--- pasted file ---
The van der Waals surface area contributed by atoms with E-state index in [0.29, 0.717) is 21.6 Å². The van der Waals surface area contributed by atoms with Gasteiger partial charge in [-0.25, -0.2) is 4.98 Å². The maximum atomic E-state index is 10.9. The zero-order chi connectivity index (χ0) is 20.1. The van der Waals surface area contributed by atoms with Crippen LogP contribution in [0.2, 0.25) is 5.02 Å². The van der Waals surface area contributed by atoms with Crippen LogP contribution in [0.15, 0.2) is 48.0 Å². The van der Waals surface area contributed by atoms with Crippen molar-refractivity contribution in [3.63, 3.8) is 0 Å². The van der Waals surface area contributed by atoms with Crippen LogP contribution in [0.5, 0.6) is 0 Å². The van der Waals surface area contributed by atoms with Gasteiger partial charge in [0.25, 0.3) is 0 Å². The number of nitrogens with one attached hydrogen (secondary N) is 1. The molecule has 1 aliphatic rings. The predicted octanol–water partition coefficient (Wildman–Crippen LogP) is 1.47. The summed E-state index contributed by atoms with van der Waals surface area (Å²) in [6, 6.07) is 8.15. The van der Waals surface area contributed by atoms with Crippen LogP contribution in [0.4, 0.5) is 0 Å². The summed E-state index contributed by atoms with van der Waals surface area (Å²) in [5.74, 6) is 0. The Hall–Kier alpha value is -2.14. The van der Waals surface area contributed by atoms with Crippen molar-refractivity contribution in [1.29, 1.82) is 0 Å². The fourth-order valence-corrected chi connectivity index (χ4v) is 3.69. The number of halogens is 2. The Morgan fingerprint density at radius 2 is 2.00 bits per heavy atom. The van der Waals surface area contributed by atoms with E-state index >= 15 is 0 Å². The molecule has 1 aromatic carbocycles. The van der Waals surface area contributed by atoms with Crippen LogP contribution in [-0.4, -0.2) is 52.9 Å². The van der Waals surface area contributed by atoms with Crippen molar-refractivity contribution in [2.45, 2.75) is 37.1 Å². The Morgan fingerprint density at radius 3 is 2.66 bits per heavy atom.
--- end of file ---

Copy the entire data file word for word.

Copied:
The van der Waals surface area contributed by atoms with E-state index in [0.29, 0.717) is 21.6 Å². The van der Waals surface area contributed by atoms with Gasteiger partial charge in [-0.25, -0.2) is 4.98 Å². The maximum atomic E-state index is 10.9. The zero-order chi connectivity index (χ0) is 20.1. The van der Waals surface area contributed by atoms with Crippen LogP contribution in [0.2, 0.25) is 5.02 Å². The van der Waals surface area contributed by atoms with Crippen LogP contribution in [0.15, 0.2) is 48.0 Å². The van der Waals surface area contributed by atoms with Crippen molar-refractivity contribution in [3.63, 3.8) is 0 Å². The van der Waals surface area contributed by atoms with Crippen LogP contribution in [0.5, 0.6) is 0 Å². The van der Waals surface area contributed by atoms with Gasteiger partial charge in [0.25, 0.3) is 0 Å². The number of nitrogens with one attached hydrogen (secondary N) is 1. The molecule has 1 aliphatic rings. The predicted octanol–water partition coefficient (Wildman–Crippen LogP) is 1.47. The summed E-state index contributed by atoms with van der Waals surface area (Å²) in [6, 6.07) is 8.15. The van der Waals surface area contributed by atoms with Crippen LogP contribution in [0.4, 0.5) is 0 Å². The summed E-state index contributed by atoms with van der Waals surface area (Å²) in [5.74, 6) is 0. The Hall–Kier alpha value is -2.14. The van der Waals surface area contributed by atoms with Crippen molar-refractivity contribution in [1.29, 1.82) is 0 Å². The fourth-order valence-corrected chi connectivity index (χ4v) is 3.69. The number of halogens is 2. The Morgan fingerprint density at radius 2 is 2.00 bits per heavy atom. The van der Waals surface area contributed by atoms with E-state index >= 15 is 0 Å². The molecule has 1 aromatic carbocycles. The van der Waals surface area contributed by atoms with Crippen LogP contribution in [-0.4, -0.2) is 52.9 Å². The van der Waals surface area contributed by atoms with Crippen molar-refractivity contribution in [2.45, 2.75) is 37.1 Å². The Morgan fingerprint density at radius 3 is 2.66 bits per heavy atom.